(For an interesting and racially-accurate take on Othello, check out the jazzy revamp All Night Long [1961].)

#3. Marlon Brando as Sakini

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All he needs is a sandwich board that says, “Eat at Super Asia Buffet!” to complete the look.

Marlon Brando, along with legend Anthony Quinn, was one of the few ethnically ambiguous actors of the twentieth century. He played Emiliano Zapata, Mark Antony, and Napoleon Bonaparte within a two-year span. Heck, he was even Superman’s dad (for the record, I’ve never seen an extraterrestrial patriarch played more convincingly)! But, as Orson Welles has shown, there are just some things ya can’t fake.

In the charming comedy The Teahouse of the August Moon, Brando plays an interpreter and native villager, and it’s a difficult role to analyze. On the one hand, it’s evident that Brando (a notorious Method actor) has put a lot of work into accurately emulating the speech patterns and mannerisms of the average Japanese male. On the other hand, it’s a white guy trying to be taken seriously (well, semi-seriously; it is a comedy) as a Japanese guy, which–no matter how hard you try–just doesn’t quite work. While it’s an admirable effort, to the casual viewer it’s just a few “Fa-ra-ra’s” away from exactly the slanty-eyed stereotype that I’m sure dear old Marlon was trying to avoid.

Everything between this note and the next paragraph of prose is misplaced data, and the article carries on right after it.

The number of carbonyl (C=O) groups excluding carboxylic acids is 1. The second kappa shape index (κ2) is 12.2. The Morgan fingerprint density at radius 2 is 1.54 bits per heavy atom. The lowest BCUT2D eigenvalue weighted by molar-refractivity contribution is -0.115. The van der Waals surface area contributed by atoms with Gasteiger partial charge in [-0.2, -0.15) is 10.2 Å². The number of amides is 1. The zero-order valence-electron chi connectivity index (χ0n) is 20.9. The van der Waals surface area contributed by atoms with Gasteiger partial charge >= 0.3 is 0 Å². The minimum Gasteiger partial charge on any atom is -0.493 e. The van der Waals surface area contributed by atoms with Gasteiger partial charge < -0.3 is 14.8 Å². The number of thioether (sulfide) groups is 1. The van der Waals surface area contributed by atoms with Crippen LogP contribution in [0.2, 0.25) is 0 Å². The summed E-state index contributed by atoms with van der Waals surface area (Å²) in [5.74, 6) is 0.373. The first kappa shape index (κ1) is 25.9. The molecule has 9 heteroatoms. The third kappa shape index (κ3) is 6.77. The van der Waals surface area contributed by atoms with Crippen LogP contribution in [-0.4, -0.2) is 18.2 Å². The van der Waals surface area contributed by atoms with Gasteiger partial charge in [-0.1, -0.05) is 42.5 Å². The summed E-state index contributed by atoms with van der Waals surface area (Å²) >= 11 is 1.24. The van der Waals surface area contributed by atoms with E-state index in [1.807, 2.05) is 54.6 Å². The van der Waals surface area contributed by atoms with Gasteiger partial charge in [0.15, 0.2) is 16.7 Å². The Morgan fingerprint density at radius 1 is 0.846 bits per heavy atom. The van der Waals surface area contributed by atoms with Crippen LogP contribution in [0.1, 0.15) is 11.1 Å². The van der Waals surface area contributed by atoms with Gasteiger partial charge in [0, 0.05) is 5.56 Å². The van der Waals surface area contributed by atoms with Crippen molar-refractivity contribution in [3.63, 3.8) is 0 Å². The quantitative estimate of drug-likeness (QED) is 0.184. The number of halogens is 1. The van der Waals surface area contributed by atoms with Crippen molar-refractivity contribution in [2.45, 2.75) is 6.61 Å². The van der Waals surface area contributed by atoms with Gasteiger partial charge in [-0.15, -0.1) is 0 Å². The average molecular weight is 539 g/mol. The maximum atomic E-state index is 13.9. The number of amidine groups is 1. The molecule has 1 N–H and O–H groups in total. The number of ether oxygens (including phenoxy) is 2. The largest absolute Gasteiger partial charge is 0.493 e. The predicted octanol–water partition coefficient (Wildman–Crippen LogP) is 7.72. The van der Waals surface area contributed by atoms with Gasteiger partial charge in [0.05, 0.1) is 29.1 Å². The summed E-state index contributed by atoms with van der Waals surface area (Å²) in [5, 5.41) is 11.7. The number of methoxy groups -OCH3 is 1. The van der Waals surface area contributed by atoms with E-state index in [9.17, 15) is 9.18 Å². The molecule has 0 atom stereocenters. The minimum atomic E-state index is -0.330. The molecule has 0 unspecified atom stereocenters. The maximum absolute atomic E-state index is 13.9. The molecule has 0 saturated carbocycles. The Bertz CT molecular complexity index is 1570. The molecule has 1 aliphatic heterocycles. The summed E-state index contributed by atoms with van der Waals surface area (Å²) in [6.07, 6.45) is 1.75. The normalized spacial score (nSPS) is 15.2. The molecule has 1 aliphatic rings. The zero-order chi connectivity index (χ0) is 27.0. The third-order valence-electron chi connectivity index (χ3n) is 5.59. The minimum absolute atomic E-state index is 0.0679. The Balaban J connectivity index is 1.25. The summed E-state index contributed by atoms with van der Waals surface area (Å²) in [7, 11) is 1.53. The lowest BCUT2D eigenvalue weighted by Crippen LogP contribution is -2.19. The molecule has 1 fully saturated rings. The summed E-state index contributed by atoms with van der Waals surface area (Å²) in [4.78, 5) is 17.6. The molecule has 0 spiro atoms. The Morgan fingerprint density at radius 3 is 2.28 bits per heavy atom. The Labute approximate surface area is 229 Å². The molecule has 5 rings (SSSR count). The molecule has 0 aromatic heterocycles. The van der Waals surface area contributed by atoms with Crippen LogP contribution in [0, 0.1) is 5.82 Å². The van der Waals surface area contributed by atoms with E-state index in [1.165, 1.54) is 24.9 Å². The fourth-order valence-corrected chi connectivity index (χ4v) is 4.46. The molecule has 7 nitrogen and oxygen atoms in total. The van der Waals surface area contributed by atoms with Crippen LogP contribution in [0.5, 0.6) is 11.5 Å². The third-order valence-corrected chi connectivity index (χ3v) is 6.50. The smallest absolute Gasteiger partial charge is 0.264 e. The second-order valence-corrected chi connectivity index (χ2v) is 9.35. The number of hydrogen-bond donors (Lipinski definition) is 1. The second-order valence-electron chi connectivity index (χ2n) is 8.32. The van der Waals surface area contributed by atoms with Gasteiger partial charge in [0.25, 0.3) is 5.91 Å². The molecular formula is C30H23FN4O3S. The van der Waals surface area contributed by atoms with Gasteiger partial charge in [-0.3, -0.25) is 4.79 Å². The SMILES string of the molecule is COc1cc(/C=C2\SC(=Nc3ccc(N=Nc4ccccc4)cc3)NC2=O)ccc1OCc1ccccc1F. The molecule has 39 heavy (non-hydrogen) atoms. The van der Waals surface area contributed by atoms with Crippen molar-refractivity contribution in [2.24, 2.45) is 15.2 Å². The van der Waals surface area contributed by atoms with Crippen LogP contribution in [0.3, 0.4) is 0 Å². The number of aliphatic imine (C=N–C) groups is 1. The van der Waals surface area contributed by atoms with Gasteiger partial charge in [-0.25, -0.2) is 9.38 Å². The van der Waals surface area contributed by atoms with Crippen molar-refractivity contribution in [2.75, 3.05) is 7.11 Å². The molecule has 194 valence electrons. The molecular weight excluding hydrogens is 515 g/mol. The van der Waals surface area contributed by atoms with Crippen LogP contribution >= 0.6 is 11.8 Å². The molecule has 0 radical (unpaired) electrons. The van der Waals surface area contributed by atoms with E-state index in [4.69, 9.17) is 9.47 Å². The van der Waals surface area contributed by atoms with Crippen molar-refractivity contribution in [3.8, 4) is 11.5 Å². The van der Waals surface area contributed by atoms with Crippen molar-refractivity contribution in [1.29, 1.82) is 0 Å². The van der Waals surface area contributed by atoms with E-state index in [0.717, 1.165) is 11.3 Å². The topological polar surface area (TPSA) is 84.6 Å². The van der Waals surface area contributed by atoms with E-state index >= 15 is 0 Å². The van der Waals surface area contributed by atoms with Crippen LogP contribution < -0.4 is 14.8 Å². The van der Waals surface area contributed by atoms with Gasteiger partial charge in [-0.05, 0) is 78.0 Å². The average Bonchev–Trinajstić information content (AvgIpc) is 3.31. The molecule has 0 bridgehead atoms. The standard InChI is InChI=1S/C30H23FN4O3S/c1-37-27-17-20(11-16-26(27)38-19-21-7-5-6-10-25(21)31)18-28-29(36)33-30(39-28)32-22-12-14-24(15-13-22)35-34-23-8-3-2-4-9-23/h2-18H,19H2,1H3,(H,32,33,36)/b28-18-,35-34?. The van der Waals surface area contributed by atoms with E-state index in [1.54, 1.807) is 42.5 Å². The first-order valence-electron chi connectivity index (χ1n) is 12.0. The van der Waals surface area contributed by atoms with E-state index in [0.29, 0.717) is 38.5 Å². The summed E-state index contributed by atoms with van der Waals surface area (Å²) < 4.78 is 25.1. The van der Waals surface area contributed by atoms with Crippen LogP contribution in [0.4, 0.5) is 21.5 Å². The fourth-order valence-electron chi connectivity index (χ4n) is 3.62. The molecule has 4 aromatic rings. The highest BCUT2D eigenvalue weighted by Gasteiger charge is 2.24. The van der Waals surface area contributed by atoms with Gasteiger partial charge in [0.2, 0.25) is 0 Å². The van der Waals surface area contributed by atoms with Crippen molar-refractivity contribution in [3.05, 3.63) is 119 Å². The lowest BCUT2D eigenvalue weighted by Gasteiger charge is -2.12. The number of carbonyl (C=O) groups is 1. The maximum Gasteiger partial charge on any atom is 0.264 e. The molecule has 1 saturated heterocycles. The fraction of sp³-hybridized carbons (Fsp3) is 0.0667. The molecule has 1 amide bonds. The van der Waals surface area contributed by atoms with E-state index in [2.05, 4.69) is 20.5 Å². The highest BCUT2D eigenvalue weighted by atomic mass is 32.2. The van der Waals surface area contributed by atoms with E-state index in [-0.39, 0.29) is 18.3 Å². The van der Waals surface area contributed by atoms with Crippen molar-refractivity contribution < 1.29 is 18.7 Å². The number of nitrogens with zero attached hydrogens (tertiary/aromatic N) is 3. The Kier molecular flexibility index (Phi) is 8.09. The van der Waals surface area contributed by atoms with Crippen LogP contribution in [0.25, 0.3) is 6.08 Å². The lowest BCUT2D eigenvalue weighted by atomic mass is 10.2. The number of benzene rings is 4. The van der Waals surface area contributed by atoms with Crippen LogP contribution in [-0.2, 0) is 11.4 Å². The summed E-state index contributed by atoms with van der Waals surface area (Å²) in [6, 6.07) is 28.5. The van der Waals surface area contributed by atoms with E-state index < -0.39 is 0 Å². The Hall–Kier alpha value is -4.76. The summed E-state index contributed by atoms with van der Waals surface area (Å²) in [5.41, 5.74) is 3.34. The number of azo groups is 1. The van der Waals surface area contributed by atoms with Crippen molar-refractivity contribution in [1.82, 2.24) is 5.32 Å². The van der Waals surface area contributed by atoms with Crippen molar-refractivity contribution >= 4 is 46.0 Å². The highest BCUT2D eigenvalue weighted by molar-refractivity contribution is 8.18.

On the third hand (still not sure where it came from), when the film was first released, there were reports that moviegoers demanded a refund because they were promised Marlon Brando but he never appeared onscreen. So, I suppose there’s something to be said for his achievement after all.

#2. John Wayne as Genghis Khan

Wait a second. What?

It’s true. The year was 1956, and director Dick Powell was faced with a dilemma: he wanted to make a big-budget, Howard Hughes-produced epic about Mongol chief Temujin’s rise to power, but he wanted a well-known actor to play the part. His final decision? Mr. Mongol himself, John Wayne.

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Сайн уу, pilgrim.

I can’t even imagine what the thought process was on this one. It looks almost too wild for a Hollywood Halloween costume party. Words can’t describe it. Don’t look at the picture too long; it will make your head hurt.